|June 11, 2007|
Gov. Blagojevich launches Men’s Health Week in Illinois by encouraging men to take an active role in their health
State grants $1.2 million for prostate cancer awareness and education grants
SPRINGFIELD, Ill.– In an effort to increase awareness of the medical conditions affecting men and the need to live a health lifestyle, Governor Rod R. Blagojevich proclaimed June 11-17, 2007 Men’s Health Week in Illinois. Men's Health Week is celebrated each year as the week leading up to and including Father's Day with the goal of raising awareness of preventable health problems and encouraging early detection and treatment of disease among men and boys.
“It’s important to make sure our fathers, brothers and grandfathers are taking good care of themselves and the first step in living a healthy lifestyle is education,” said Gov. Blagojevich. “I want to encourage men to take an active role in their health this week, starting by setting up an appointment for a checkup.”
Men, on average, live six years less than women. One in four men has high blood pressure, one in five will develop prostate cancer, one in five can expect to have a heart attack before the age of 65, one in 12 can expect to develop diabetes and one in 22 will suffer from depression at some time in his life, according to the Illinois Department of Public Health (IDPH).
“Some factors such as family history or racial and ethnic background can increase your odds of having these diseases. But men can improve their chances of living a healthy life by practicing some common sense habits, like eating healthier foods, staying active, drinking in moderation, kicking the tobacco habit and getting annual checkups and screenings,” said Illinois Department of Public Health Director Dr. Eric E. Whitaker.
Prostate cancer is the most common type of cancer diagnosed in American men (excluding skin cancer). Approximately one out of every six men will develop the disease in his lifetime. The most current data from the IDPH Illinois State Cancer Registry reports 8,011 men with prostate cancer in 2004. Approximately 15 percent of the men who develop prostate cancer die from the disease, including 1,228 men in 2004. It’s estimated approximately 8,240 men will be reported with prostate cancer in 2007. More than 65 percent of prostate cancer cases are in men 65 years of age and older. African-American men have a rate that is 50 percent higher than white men for developing the disease and have the highest incidence rate for prostate cancer in the world.
Certain factors increase the risk of developing prostate cancer:
It is important to remember that, while these factors may increase a person’s risk of developing the disease, they do not cause prostate cancer. Many men with these risk factors never develop prostate cancer; others, who have prostate cancer, have no known risk factors. Prostate cancer is diagnosed by screening procedures that can detect the disease in its earliest stages, many times before there are any symptoms.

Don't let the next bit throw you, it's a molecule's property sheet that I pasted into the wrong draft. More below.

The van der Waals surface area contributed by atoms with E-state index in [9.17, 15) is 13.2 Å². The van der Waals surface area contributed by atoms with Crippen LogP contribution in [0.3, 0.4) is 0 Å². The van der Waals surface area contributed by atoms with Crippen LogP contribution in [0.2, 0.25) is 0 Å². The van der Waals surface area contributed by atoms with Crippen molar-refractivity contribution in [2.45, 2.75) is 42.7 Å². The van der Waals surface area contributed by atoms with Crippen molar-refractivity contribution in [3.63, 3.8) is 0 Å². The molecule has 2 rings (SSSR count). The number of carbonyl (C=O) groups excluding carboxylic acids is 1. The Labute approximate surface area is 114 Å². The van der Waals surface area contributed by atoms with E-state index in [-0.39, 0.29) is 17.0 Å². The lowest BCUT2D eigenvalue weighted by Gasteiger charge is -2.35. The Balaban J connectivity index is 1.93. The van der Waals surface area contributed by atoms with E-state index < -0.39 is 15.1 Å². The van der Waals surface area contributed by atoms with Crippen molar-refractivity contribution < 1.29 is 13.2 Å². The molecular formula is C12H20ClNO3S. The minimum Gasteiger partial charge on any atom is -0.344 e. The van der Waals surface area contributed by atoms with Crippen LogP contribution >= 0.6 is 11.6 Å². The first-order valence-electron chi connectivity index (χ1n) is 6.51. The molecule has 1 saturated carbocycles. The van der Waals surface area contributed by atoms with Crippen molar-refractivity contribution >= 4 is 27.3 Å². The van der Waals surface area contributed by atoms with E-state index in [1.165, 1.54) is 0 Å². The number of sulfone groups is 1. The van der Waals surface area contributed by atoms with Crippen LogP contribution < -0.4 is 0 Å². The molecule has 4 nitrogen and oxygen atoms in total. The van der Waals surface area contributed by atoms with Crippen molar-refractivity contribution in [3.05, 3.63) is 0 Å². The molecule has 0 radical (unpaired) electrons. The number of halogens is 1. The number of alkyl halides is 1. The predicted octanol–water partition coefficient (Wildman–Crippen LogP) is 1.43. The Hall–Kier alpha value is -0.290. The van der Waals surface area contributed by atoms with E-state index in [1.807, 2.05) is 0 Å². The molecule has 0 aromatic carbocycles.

All men 50 years of age and older should ask their doctors about prostate cancer testing every year. African Americans and men with close family members who have had prostate cancer should talk to their doctors about starting screenings at a younger age.
The Illinois Department of Public Health Communities of Color Initiative awarded $1.2 million for prostate cancer awareness and education grants in fiscal year 2007.
Men’s Health Week events in Illinois sponsored by the Illinois Department of Public Health include:
The Governor’s Proclamation is as follows:
WHEREAS, since 1994, Men’s Health Week has been observed during the week preceding Father’s Day; and
WHEREAS, the state of Illinois is committed to the prevention of illness, to the promotion of good health among all of its residents and to recognizing our responsibility to all our citizens; and,
WHEREAS, despite advances in treatment and medical research, men continue to live an average of six years less than women; and
WHEREAS, significant numbers of male related health problems, such as prostate cancer, testicular cancer, infertility and colon cancer could be detected and treated if the awareness of these problems were increased; and,
WHEREAS, Men’s Health Week strives to raise public awareness of the importance of engaging in a healthy lifestyle and of early detection and treatment of health problems affecting men and their families to assist in gaining a better understanding of these illnesses and confront them with preventive health actions; and,
WHEREAS, alliances between public health and private sectors, business, and elected officials have been formed to further our efforts in promoting health and preventing disease, injury, and disability to encourage men to take an active role, with regular physician visits for basic treatment and examinations that could significantly reduce the rate of male mortality; and
WHEREAS, the men of the state of Illinois are encouraged to increase awareness of the importance of a healthy lifestyle, regular checkups and physical activity;
NOW, THEREFORE, I, Rod Blagojevich, Governor of the State of Illinois, do hereby proclaim June 11 – 17, 2007 as
MEN’S HEALTH WEEK
in the State of Illinois, and I encourage all citizens to join in this observance to promote and improve the health of men and to urge all men in the Land of Lincoln to visit their physician for a preventive health check-up and examination where they renew their commitment to a healthy lifestyle for themselves, and for their families.
of Public Health
535 West Jefferson Street
Springfield, Illinois 62761
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